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Six Rivers EDRR Invasive Species of the Month – Green Mussels

EDRR Invasive Species

Green Mussel (Perna viridis)

The dense cluster of green mussels. They can occupy space that would normally be occupied by native oysters.
Photo: Maia McGuire Florida Sea Grant

Define Invasive Species: must have ALL of the following –

  • Is non-native to the area, in our case northwest Florida
  • Introduced by humans, whether intentional or accidental
  • Causing either an environmental or economic problem, possibly both

Define EDRR Species: Early Detection Rapid Response.  These are species that are either –

  • Not currently in the area, in our case the Six Rivers Cooperative Invasive Species Management Area (CISMA), but a potential threat
  • In the area but in small numbers and could be eradicated

Native Range:

Green mussels are native to the Indo-Pacific region extending from India to Southeast Asia.

 

Introduction:

Green mussels have been cultivated as an aquaculture product and were introduced to other parts of the world as such.  They were first reported growing wild in the waters of the Caribbean in the 1990s reaching Venezuela by 1993.  The first report in Florida was in the Tampa Bay region in 1999.  They have been slowly dispersing south along Florida’s Gulf coast.  In 2003 they were found on the Atlantic coast near Crescent Beach and the Jacksonville-St. Augustine area.  That same year a few single specimens were collected off the coast of Georgia and by 2006 there were records in Charleston SC.  There are only a couple records from the Florida panhandle.  In 2008 a couple of specimens were reported in the Panama City area and one record in 2011 came from Perdido Key (this one may have been misidentified).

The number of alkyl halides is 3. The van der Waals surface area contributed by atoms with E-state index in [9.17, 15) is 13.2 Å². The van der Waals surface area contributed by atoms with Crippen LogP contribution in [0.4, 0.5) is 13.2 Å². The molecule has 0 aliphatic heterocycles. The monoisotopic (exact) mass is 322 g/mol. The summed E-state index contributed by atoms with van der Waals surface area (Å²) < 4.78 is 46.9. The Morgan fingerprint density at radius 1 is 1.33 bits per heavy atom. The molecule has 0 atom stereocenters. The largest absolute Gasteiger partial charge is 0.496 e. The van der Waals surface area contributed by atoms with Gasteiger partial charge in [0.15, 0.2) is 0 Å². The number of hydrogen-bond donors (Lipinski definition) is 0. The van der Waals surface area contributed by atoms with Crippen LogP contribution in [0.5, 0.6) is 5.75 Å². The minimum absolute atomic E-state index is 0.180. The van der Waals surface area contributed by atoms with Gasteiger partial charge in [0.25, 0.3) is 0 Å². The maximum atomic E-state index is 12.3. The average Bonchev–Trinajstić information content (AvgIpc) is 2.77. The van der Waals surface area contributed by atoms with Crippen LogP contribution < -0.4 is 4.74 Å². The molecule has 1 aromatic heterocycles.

EDDMapS currently list 128 records of green mussels in the U.S. All 128 are from the state of Florida, though the USGS reports one from the state of Washington.  There is only one record within the Six Rivers CISMA (that from Pensacola Bay region).

 

Description:

Mussels are sessile bivalves attached to the substrate using thin byssal threads.  This is a large mussel, reaching lengths of 3-4” and some up to 6”.  Its shell is not ribbed like our native ribbed mussel often found in salt marshes, but rather smooth and possesses a brilliant emerald green color.  In larger/older individuals the green is found more on the margins of the shell with the rest taking on a brownish coloration.  The inside of the shell resembles our native mussel in having a bluish iridescent coloration.

 

Issues and Impacts:

The primary issue with green mussels is fouling.  Like zebra mussels, green mussels can foul boat bottoms, overgrow on marina pilings, and clog intake pipes for water treatment and power plant facilities.  They can clog crab traps, shellfish aquaculture bags, and will displace native species such as oysters – making oyster restoration projects harder.  There is evidence of predation by blue crab and sheepshead, but there does not seem to be enough predation to control populations where they are currently found.

 

Management:

First, check your boat hull and bilge water before trailering to another water body.  It is recommended that you scrap the hull and empty your bilge on land so as not to provide any live material entering the waterways.  Be sure you are removing at a location at the ramp where the animals, or even sections of the animals that may contain gametes, cannot reach the waterways during a rain event or other run-of situation.

 

Second, if found on a seawall or piling, use a paint scraper or flat shovel to remove from such.  You want to collect AS MUCH MATERIAL AS YOU CAN into a 5-gallon bucket and remove from the water system.  Again, any gamete material remaining could continue the population.  At this point you can allow them to dry out and then dispose of.

 

Third, if in intake pipes there are several methods to remove but many are expensive and options depend on the system that is fouled.  It is recommended that you contact your county extension office for advice.

 

In either case, it is important to report the record to EDDMapS – https://www.eddmaps.org/.

 

For more information on this EDRR species, contact your local extension office.

 

References

Dr. Shirley Baker, University of Florida, personal communication.

 

McGuire, M., J. Stevely. 2018. Invasive Species of Florida’s Coastal Waters: The Asian Green Mussel (Perna viridis).  University of Florida IFAS Electronic Data Information System (EDIS).  https://edis.ifas.ufl.edu/publication/SG094.

 

United States Geological Survey. Nonindigenous Aquatic Species Series.  Green Mussel (Perna viridis).  https://nas.er.usgs.gov/queries/FactSheet.aspx?speciesID=110.

 

Early Detection and Distribution Mapping System (EDDMapS)

https://www.eddmaps.org/

 

Six Rivers CISMA

https://www.floridainvasives.org/sixrivers/